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Use case: Boarding school


The client

A boarding school with 400 pupils aged 13 to 18 years old.

The school has 34 buildings of various ages and sizes. The main block, containing the main hall, staffrooms and some classrooms, was built when the school was established in the 1890s and is now a listed building. Some of the original boarding houses remain although others were added throughout the 20th century, with the most recent built in 1995. The classroom blocks have a similar age range and are supplemented with portable buildings. The newest building is the sports hall, which was opened in 2007.

The problem

The 2021-2022 price fluctuations have made it a priority to cut energy costs.

The school’s energy consumption is complex. The newer buildings are heated by mains gas but there is no connection to the main block, which uses oil heating and contains a kitchen that uses liquid propane gas (LPG) for cooking. Every building is connected to mains electricity.

Every building is connected to mains electricity but while the facilities manager receives a monthly bill for the whole site, they do not know how much electricity is used by each building.

The Atamate solution

Atamate’s approach to non-domestic renovations [PDF] is based on the see-think-do framework:

  • See: collect data on building behaviour, which is derived from interactions between the fabric, services and occupants of every building on a site.
  • Think: Review the data to identify possible savings, and calculate a payback time for each savings measure by comparing, on the one side, the cost of applying it and any increase in embodied carbon, and on the other, the annual savings in costs and carbon emissions it would deliver.
  • Do: Apply the measures that deliver an acceptable payback time within an affordable budget.

With a multi-building site like a boarding school, Atamate’s first step would be extensive data collection using two device types:

  • Meters measure the flow of energy, water and any other utilities at various levels of granularity, from the total flow into the site to, if necessary, the energy used by individual devices such as water pumps and extractor fans.
  • Sensors monitor indoor environment parameters such as air quality, temperature and whether or not a room is occupied. Specific sensors for factors like noise or whether or not a window is open can be incorporated if required.

In most cases, the data reveals efficiency measures that can be implemented quickly and with little capital cost such as:

  • If rooms are being heated when they are not in use, the heating devices in those rooms can be automated. Such an approach is particularly useful for schools because much of the room usage is timetabled in advance, enabling the heating to be programmed using atBOS’s calendar control function.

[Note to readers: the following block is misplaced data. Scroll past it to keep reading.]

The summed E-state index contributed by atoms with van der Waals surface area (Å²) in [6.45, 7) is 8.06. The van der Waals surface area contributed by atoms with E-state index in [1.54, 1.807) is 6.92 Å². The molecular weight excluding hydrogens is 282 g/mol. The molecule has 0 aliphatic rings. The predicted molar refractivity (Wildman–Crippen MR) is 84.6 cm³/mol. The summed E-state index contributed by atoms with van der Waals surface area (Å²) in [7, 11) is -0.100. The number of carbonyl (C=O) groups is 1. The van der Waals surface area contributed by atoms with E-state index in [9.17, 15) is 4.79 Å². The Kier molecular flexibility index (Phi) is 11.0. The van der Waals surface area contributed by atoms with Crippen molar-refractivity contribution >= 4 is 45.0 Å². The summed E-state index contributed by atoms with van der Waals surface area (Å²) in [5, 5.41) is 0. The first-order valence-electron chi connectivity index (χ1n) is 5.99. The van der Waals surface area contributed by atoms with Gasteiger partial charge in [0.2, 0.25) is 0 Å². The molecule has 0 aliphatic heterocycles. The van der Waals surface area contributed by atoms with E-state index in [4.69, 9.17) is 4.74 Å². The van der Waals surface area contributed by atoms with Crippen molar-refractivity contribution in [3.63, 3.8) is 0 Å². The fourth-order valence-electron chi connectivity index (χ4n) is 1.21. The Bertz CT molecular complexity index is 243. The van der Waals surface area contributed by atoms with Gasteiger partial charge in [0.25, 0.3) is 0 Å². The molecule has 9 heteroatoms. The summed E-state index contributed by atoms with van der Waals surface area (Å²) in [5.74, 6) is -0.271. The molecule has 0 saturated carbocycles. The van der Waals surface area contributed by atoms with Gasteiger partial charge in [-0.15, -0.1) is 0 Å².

• In a sports hall, the hot water demands are likely to be intermittent but predictable, with a substantial demand when pupils are showering after a PE class but very little at other times. Automation will ensure that the sports hall’s hot water cylinder is filled when PE classes are in session but when they are not, the pump could be turned off and the cylinder temperature could be allowed to fall other than the mandatory 1h per day at 60°C (140°F) to kill Legionella bacteria [PDF].
  • Some of the boarders may open windows while the heating is on, leading to significant energy wastage. Window sensors can automatically switch off the heating, as well as the mechanical extract ventilation, whenever a window is opened.

At the same time as facilitating the site’s management, sensor data can be used to evaluate the impact of further renovation. For example, the bursar may wish to limit capital expenditures to a level that will be paid back through savings in operational expenditures over three years. Possible approaches might be:

  • Targeted insulation upgrades. For example, improving the insulation of a building’s roof may address the route by which most of its heat energy is lost, but the sensor data may reveal that further insulation of the walls or windows would not meet the requirement for a three-year payback time.
  • Installing solar panels on the roofs of all unlisted buildings can offer a similar payback time, while atBOS maximises the savings by using all the electricity they generate before drawing electricity from the mains.

The data-driven approach avoids wasting money on renovations that will not deliver significant energy savings and can be invaluable in assessing the limited renovation options available for a listed building.

Added value

Even if Atamate were originally approached with the primary goal of cutting energy costs, there are several ways in which atBOS could help the management and development of a boarding school once it is installed:

  • The school may present the cost-saving and renewable energy measures as a contribution toward the Let’s Go Zero
  • Teachers can be given access to classroom sensor data in realtime, enabling them to see when air quality is becoming poor and a window needs
  • The energy-saving initiatives can be used for marketing, such as when soliciting funds from potential benefactors and in the prospectus given to parents considering the school.

At a glance

Project description Reducing energy costs in a boarding school
Atamate controlled systems Heating
Solar PV panels
Atamate data products Indoor environment monitoring
Mechanical systems Thermostatic radiator valves